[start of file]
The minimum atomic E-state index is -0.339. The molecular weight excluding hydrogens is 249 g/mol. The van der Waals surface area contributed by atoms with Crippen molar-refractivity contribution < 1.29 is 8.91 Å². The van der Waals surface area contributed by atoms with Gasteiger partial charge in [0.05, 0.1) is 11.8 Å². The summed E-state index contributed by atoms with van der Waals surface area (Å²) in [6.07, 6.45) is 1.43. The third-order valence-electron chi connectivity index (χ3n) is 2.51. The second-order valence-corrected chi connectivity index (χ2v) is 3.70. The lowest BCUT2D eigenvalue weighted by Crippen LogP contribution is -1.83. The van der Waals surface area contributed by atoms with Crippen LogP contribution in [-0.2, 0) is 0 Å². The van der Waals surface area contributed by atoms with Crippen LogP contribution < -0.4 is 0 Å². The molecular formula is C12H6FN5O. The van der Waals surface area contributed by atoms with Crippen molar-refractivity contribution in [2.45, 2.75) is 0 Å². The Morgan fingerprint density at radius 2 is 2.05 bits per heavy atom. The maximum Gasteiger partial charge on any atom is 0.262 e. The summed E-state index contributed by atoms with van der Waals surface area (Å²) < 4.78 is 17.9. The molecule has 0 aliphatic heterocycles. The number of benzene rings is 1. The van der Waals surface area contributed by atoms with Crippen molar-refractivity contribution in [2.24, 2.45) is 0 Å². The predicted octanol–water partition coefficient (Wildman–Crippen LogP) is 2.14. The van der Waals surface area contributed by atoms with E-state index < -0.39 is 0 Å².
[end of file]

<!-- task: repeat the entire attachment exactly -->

The minimum atomic E-state index is -0.339. The molecular weight excluding hydrogens is 249 g/mol. The van der Waals surface area contributed by atoms with Crippen molar-refractivity contribution < 1.29 is 8.91 Å². The van der Waals surface area contributed by atoms with Gasteiger partial charge in [0.05, 0.1) is 11.8 Å². The summed E-state index contributed by atoms with van der Waals surface area (Å²) in [6.07, 6.45) is 1.43. The third-order valence-electron chi connectivity index (χ3n) is 2.51. The second-order valence-corrected chi connectivity index (χ2v) is 3.70. The lowest BCUT2D eigenvalue weighted by Crippen LogP contribution is -1.83. The van der Waals surface area contributed by atoms with Crippen LogP contribution in [-0.2, 0) is 0 Å². The van der Waals surface area contributed by atoms with Crippen LogP contribution < -0.4 is 0 Å². The molecular formula is C12H6FN5O. The van der Waals surface area contributed by atoms with Crippen molar-refractivity contribution in [2.45, 2.75) is 0 Å². The Morgan fingerprint density at radius 2 is 2.05 bits per heavy atom. The maximum Gasteiger partial charge on any atom is 0.262 e. The summed E-state index contributed by atoms with van der Waals surface area (Å²) < 4.78 is 17.9. The molecule has 0 aliphatic heterocycles. The number of benzene rings is 1. The van der Waals surface area contributed by atoms with Crippen molar-refractivity contribution in [2.24, 2.45) is 0 Å². The predicted octanol–water partition coefficient (Wildman–Crippen LogP) is 2.14. The van der Waals surface area contributed by atoms with E-state index < -0.39 is 0 Å².